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26 Feb 2020
Field-based estimation and modelling of distributed groundwater recharge in a Mediterranean karst catchment, Wadi Natuf, West Bank
Clemens Messerschmid, Martin Sauter, and Jens Lange
Hydrol. Earth Syst. Sci., 24, 887–917, https://doi.org/10.5194/hess-24-887-2020,https://doi.org/10.5194/hess-24-887-2020, 2020
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16 Jan 2020
A multi-environmental tracer study to determine groundwater residence times and recharge in a structurally complex multi-aquifer system
Cornelia Wilske, Axel Suckow, Ulf Mallast, Christiane Meier, Silke Merchel, Broder Merkel, Stefan Pavetich, Tino Rödiger, Georg Rugel, Agnes Sachse, Stephan M. Weise, and Christian Siebert
Hydrol. Earth Syst. Sci., 24, 249–267, https://doi.org/10.5194/hess-24-249-2020,https://doi.org/10.5194/hess-24-249-2020, 2020
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30 Aug 2019
Sinkholes and uvalas in evaporite karst: spatio-temporal development with links to base-level fall on the eastern shore of the Dead Sea
Robert A. Watson, Eoghan P. Holohan, Djamil Al-Halbouni, Leila Saberi, Ali Sawarieh, Damien Closson, Hussam Alrshdan, Najib Abou Karaki, Christian Siebert, Thomas R. Walter, and Torsten Dahm
Solid Earth, 10, 1451–1468, https://doi.org/10.5194/se-10-1451-2019,https://doi.org/10.5194/se-10-1451-2019, 2019
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23 May 2019
Moment magnitude estimates for central Anatolian earthquakes using coda waves
Tuna Eken
Solid Earth, 10, 713–723, https://doi.org/10.5194/se-10-713-2019,https://doi.org/10.5194/se-10-713-2019, 2019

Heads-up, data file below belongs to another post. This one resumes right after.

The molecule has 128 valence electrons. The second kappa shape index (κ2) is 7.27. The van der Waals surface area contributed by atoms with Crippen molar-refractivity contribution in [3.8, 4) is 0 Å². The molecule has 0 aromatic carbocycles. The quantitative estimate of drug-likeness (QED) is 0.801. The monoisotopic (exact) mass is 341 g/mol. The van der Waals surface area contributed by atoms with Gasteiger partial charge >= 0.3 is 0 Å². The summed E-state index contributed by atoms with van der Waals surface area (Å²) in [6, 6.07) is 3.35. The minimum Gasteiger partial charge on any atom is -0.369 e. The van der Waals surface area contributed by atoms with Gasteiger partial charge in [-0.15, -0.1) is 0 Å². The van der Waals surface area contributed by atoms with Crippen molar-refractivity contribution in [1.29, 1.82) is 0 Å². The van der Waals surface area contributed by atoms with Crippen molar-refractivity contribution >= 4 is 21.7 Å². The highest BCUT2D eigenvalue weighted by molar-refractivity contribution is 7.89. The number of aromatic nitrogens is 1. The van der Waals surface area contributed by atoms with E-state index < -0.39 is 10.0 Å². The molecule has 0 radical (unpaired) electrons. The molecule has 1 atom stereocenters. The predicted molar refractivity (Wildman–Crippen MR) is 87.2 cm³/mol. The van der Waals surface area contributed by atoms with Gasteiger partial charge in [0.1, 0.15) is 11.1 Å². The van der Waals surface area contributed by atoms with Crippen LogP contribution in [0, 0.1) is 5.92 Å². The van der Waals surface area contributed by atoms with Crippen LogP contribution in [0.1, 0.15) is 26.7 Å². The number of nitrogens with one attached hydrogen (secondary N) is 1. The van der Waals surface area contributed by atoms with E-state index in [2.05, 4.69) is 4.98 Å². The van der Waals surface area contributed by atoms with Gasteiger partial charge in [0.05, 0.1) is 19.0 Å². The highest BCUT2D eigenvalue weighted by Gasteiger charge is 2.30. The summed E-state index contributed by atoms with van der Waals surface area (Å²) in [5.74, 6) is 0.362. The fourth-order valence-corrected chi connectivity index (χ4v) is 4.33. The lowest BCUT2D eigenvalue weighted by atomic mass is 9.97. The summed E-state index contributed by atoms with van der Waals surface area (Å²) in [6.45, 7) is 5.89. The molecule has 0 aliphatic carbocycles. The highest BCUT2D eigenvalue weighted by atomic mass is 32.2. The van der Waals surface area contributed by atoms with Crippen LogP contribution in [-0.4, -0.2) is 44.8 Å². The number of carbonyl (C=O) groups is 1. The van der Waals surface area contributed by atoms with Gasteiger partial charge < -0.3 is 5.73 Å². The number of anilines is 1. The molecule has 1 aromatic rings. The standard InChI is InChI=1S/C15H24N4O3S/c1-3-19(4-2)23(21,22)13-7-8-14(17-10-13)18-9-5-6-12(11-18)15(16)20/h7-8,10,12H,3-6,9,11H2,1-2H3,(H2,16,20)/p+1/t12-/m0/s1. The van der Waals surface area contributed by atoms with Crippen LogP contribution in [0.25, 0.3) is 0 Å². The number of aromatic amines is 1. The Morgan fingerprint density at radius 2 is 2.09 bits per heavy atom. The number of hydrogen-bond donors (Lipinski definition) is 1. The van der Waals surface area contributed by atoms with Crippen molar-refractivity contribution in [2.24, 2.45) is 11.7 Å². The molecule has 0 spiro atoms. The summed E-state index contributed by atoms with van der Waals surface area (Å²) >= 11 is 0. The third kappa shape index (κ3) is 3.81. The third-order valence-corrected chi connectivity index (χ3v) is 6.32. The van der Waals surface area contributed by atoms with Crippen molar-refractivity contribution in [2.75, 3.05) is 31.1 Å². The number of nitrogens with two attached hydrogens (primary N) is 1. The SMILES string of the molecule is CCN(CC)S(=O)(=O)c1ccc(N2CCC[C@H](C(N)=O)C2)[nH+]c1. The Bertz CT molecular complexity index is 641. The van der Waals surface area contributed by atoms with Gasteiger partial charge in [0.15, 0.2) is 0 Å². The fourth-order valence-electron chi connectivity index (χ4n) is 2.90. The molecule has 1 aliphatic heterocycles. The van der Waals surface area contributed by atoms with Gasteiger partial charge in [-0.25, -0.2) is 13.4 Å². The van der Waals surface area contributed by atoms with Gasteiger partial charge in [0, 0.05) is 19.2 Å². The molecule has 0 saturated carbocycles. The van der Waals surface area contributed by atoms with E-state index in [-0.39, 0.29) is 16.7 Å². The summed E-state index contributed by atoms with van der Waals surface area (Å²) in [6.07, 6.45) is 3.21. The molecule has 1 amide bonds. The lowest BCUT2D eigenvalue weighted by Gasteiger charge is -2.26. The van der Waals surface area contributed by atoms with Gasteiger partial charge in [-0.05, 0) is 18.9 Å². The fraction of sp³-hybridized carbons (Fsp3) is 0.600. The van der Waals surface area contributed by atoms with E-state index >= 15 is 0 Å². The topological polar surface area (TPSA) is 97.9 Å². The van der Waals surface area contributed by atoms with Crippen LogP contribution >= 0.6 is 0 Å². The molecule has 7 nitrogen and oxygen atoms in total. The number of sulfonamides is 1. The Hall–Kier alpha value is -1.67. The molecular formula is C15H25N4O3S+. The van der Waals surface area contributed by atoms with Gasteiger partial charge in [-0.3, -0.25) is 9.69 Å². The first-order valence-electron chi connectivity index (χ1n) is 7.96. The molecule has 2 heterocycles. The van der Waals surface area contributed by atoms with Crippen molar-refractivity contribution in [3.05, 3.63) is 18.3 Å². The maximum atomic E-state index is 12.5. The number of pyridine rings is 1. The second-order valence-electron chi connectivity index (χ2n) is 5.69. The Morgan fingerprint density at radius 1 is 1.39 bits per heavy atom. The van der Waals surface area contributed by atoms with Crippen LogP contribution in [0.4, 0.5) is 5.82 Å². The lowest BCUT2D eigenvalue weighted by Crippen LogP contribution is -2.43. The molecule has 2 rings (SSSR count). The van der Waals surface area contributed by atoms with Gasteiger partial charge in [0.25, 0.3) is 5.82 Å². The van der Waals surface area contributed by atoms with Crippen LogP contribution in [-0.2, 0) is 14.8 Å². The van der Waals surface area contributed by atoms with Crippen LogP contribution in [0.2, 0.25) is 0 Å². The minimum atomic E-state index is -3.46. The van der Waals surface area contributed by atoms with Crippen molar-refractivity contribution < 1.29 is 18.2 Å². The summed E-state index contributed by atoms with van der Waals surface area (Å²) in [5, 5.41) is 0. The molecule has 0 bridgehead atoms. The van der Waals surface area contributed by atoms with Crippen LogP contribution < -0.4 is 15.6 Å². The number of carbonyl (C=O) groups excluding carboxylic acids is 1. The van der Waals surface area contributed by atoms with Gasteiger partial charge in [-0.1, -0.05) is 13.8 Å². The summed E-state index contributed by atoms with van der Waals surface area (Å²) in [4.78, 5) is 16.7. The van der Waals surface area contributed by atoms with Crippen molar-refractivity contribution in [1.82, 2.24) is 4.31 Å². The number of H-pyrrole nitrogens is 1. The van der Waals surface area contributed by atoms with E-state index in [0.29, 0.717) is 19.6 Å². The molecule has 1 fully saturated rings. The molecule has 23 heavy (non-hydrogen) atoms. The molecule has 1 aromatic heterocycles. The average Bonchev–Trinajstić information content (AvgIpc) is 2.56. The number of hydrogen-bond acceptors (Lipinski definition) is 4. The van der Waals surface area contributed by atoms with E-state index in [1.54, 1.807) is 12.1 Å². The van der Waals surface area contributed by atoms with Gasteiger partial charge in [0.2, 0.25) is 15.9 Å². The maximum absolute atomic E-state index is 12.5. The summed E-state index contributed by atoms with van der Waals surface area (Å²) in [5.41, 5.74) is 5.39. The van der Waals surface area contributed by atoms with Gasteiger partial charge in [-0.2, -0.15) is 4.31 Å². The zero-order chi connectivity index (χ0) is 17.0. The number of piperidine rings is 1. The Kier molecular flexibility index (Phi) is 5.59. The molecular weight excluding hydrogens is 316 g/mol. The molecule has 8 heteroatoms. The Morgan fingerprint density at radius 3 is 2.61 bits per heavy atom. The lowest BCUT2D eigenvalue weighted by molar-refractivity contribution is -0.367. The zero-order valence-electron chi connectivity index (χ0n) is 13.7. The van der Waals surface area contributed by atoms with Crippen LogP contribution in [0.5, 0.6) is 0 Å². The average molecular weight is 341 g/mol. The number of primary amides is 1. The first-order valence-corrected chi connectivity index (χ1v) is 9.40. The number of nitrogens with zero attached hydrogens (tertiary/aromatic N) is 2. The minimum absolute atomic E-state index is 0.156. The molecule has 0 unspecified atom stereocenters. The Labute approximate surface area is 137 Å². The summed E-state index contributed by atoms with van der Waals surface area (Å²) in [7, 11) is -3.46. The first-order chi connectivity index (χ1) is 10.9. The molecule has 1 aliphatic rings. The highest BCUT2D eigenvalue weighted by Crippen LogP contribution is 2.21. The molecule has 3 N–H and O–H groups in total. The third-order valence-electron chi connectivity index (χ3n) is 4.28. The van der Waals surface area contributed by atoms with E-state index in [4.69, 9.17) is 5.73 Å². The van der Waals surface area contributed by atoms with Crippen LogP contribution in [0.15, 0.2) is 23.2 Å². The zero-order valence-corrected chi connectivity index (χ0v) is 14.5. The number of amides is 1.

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26 Apr 2019
Exposure of tourism development to salt karst hazards along the Jordanian Dead Sea shore
Najib Abou Karaki, Simone Fiaschi, Killian Paenen, Mohammad Al-Awabdeh, and Damien Closson
Hydrol. Earth Syst. Sci., 23, 2111–2127, https://doi.org/10.5194/hess-23-2111-2019,https://doi.org/10.5194/hess-23-2111-2019, 2019
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18 Mar 2019
Developing GIS-based water poverty and rainwater harvesting suitability maps for domestic use in the Dead Sea region (West Bank, Palestine)
Sameer M. Shadeed, Tariq G. Judeh, and Mohammad N. Almasri
Hydrol. Earth Syst. Sci., 23, 1581–1592, https://doi.org/10.5194/hess-23-1581-2019,https://doi.org/10.5194/hess-23-1581-2019, 2019
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11 Mar 2019
Combining continuous spatial and temporal scales for SGD investigations using UAV-based thermal infrared measurements
Ulf Mallast and Christian Siebert
Hydrol. Earth Syst. Sci., 23, 1375–1392, https://doi.org/10.5194/hess-23-1375-2019,https://doi.org/10.5194/hess-23-1375-2019, 2019
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07 Mar 2019
Calibrating a new attenuation curve for the Dead Sea region using surface wave dispersion surveys in sites damaged by the 1927 Jericho earthquake
Yaniv Darvasi and Amotz Agnon
Solid Earth, 10, 379–390, https://doi.org/10.5194/se-10-379-2019,https://doi.org/10.5194/se-10-379-2019, 2019
11 Feb 2019
Faulting patterns in the Lower Yarmouk Gorge potentially influence groundwater flow paths
Nimrod Inbar, Eliahu Rosenthal, Fabien Magri, Marwan Alraggad, Peter Möller, Akiva Flexer, Joseph Guttman, and Christian Siebert
Hydrol. Earth Syst. Sci., 23, 763–771, https://doi.org/10.5194/hess-23-763-2019,https://doi.org/10.5194/hess-23-763-2019, 2019
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21 Dec 2018
Characteristics and evolution of diurnal foehn events in the Dead Sea valley
Jutta Vüllers, Georg J. Mayr, Ulrich Corsmeier, and Christoph Kottmeier
Atmos. Chem. Phys., 18, 18169–18186, https://doi.org/10.5194/acp-18-18169-2018,https://doi.org/10.5194/acp-18-18169-2018, 2018